Resisting the War on Black Single Mothers
The 2010 census reported that 40 percent of births happen out of wedlock. This number is even higher for Black women and other women of color. When it comes to white women, the single mother narrative is becoming increasingly positive, but increased acceptance, understanding, and support has yet to be extended to single Black mothers. In discussions on closing the racial opportunity gap, blaming systemic inequities on absent fathers and the inadequacies of present mothers continues to be deemed an acceptable viewpoint across the political spectrum.
In 1965, Daniel Patrick Moynihan demonized Black mothers in his (in)famous report on Black America: “A community that allows a large number of men to grow up in broken families, dominated by women, never acquiring any stable relationship to male authority...that community asks for and gets chaos.” Fifty years later, Black women raising children outside of traditional definitions of a nuclear family continue to be subject to demonization, criminalization, and damaging stereotypes casting them as “welfare queens” and “unfit mothers.” Instead of labeling Moynihan’s vision as sexist and outdated, decision-makers celebrated his vision as we marked the 50th anniversary of the Moynihan Report in 2015, with outlets such as the Washington Post publishing pieces titled, “Was the Moynihan Report Right? Sobering Findings After the 1965 Study is Revisited.”
In reality, Black women are the primary breadwinners in a majority of Black households. If we truly seek to uplift Black communities, we need policies that support mothers who are present and raising their children. We need to bolster the social safety net and combat the earnings gap so that all Americans have a shot at creating a financially secure life for their family -- regardless of whether that family fits the patriarchal model deemed as the norm.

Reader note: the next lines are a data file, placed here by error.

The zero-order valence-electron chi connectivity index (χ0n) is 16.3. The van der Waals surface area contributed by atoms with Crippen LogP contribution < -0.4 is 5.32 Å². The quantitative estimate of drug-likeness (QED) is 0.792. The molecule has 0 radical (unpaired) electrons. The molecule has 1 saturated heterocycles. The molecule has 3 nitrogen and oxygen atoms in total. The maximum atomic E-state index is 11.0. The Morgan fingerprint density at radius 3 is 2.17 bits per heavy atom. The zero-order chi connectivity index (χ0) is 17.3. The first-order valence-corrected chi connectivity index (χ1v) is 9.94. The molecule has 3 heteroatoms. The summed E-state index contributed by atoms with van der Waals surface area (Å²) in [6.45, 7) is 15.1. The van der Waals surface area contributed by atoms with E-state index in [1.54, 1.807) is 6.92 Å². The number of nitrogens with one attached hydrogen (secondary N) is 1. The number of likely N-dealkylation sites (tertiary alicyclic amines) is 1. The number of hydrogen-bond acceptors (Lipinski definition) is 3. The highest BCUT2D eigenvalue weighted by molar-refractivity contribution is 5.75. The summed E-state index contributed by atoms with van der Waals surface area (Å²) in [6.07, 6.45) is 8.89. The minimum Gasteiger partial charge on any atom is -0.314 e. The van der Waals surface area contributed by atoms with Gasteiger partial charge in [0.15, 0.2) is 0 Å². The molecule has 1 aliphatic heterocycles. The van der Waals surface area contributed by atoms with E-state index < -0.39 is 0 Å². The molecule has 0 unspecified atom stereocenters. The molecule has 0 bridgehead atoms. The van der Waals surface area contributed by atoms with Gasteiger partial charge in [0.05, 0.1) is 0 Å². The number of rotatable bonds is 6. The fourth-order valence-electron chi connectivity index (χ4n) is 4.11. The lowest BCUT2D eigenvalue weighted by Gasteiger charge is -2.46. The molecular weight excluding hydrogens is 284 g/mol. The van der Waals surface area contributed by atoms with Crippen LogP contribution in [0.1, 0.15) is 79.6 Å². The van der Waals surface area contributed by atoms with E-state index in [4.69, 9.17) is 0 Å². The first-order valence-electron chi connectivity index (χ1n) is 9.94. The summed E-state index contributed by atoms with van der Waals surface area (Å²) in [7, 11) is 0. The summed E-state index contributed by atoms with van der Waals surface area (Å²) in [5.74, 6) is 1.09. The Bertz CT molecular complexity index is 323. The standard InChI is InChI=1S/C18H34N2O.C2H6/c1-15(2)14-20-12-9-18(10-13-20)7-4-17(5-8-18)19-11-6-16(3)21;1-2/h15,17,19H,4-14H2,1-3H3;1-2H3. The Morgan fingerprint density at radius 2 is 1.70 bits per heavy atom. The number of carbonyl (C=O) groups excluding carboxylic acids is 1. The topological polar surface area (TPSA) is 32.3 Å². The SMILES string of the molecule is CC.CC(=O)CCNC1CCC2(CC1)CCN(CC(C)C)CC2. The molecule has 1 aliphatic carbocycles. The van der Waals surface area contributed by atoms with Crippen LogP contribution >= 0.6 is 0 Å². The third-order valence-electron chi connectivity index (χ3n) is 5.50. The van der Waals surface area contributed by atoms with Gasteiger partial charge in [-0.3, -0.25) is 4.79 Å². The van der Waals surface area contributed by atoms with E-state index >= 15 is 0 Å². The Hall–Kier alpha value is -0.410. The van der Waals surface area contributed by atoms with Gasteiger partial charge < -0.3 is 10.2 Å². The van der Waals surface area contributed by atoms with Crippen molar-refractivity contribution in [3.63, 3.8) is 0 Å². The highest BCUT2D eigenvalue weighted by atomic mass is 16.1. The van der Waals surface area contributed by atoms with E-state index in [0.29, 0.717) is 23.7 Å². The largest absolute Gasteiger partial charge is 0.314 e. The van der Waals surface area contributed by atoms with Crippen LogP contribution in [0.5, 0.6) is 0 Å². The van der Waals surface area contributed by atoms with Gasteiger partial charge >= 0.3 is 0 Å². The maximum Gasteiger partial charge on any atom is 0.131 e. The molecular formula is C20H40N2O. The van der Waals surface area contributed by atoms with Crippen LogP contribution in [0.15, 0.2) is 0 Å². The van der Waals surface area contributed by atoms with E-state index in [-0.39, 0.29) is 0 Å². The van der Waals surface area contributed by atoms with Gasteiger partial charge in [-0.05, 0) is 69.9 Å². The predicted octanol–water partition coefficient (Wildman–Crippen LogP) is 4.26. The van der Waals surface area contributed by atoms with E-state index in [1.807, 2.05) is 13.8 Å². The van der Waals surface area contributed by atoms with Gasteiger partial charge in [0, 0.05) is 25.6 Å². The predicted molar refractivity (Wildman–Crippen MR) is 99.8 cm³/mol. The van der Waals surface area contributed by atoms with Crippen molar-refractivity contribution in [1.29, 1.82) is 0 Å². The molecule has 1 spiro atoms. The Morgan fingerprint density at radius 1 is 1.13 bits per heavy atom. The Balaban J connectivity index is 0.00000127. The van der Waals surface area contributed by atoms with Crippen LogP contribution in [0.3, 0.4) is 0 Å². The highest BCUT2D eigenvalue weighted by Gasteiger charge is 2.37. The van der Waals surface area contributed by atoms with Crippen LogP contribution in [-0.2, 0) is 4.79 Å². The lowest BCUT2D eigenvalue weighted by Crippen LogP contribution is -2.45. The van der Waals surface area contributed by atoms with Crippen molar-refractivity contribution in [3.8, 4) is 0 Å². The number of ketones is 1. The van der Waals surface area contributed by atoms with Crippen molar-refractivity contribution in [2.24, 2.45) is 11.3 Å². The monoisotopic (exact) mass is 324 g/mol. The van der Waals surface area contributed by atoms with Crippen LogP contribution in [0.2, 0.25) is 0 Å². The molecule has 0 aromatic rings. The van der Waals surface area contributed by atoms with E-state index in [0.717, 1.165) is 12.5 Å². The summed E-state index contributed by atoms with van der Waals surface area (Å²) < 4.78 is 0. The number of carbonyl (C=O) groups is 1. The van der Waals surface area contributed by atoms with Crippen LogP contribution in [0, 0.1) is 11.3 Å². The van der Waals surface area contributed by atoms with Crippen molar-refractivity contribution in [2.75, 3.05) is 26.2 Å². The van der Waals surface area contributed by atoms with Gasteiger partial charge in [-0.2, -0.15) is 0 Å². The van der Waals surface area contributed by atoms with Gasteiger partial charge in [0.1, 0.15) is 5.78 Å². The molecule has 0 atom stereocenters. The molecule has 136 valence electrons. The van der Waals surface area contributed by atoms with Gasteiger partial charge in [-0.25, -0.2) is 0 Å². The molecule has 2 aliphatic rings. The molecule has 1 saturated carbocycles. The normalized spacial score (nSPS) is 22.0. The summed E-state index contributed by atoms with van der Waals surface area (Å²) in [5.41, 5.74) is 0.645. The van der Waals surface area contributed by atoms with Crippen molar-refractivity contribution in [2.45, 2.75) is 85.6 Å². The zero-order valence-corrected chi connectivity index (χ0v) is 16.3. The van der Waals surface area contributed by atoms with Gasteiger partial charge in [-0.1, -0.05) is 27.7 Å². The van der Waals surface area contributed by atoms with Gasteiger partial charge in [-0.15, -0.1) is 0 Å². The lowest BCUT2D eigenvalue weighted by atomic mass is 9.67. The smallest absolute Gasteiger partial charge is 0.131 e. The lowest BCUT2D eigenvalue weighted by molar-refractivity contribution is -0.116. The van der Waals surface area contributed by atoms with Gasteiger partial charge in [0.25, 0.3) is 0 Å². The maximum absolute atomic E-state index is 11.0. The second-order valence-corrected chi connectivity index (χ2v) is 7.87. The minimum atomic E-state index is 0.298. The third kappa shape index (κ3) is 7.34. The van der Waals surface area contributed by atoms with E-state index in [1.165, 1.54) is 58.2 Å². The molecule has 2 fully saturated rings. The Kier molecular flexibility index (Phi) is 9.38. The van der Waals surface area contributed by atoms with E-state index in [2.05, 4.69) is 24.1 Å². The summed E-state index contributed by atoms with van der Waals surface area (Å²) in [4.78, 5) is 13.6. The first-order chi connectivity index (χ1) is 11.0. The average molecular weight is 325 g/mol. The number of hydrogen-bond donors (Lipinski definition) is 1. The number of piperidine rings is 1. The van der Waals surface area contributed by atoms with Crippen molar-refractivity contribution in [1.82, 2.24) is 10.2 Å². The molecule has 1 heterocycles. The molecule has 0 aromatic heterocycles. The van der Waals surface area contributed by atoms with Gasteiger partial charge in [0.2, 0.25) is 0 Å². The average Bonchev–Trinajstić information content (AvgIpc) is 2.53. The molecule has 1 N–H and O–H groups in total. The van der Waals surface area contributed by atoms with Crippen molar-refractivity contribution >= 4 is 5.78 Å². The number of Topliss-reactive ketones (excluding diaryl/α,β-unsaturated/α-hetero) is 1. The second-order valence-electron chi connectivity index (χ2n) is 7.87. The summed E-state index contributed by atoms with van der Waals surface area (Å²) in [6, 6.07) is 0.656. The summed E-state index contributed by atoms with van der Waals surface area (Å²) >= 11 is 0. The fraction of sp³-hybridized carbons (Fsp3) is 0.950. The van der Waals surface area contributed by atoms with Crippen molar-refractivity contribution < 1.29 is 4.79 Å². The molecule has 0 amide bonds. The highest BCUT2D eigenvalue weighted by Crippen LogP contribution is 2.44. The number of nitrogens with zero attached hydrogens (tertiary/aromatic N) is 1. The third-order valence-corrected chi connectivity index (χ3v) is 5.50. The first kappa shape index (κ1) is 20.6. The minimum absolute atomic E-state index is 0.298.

Join us for a critical conversation as we explore an intersectional understanding of single motherhood. How can we expand this discourse to be inclusive? What unique challenges do single Black mothers face? How can our communities best support them? And how can we foster an intersectional conversation about single motherhood that encompasses the diverse experiences of all single mothers?
Executive Director & Co-Founder, AAPF
Professor of Law, UCLA & Columbia
Founder, Just Solutions
Co-Founder, the African American Policy Forum; Professor of Political Science at Vassar College
MODERATOR: Barbara Arnwine
Founder, the Transformative Justice Coalition
What You Can Do To Help
Building the Capacity to Create Change
Know the issue. Understand the political environment:
Prepare yourself to be an Advocate:
- Write, call or email your state's Department of Labor and urge them to adopt and find ways to implement the following research-based policy recommendations from #HDD 2016:
- A minimum of 16 weeks paid family leave
- Make subsidized, regulated child care accessible
- Share a photo and the story of the war on Black single mothers and resistance, using the hashtag #StandingUpForMom and #WhyWeCantWait.
- Does this issue resonate with you personally? Share your story of single Black motherhood or being raised by your mother to build awareness, community, and support.
- Look to our 2016 social media guide to get ideas for sharing across platforms.
Surround Yourself with Resources to Learn and Share:
- Heidi Hartman's article on Moynihan's (in)famous 1965 report titled The Negro Family: The Case for National Action
- CNN Reports: mom arrested for leaving nine-year-old daughter alone in park
- Proposed legislation in Illinois could make life even harder for single mothers. Coverage from Chicagoist
- Why We Martyr Single Dads But Demonize Single Moms (And What To Do About It), Everyday Feminist article about countering the double standard
- Victoria Law on 35 years of demonization and criminalization of Black women in the winter 2016 issue of The Public Eye
- The Attack On Black Single Mothers: Outrunning Stereotypes, Carrying the Burden, Denene Millner's article on My Brown Baby from Summer 2015
- Census Data on custodial mothers and fathers and their child support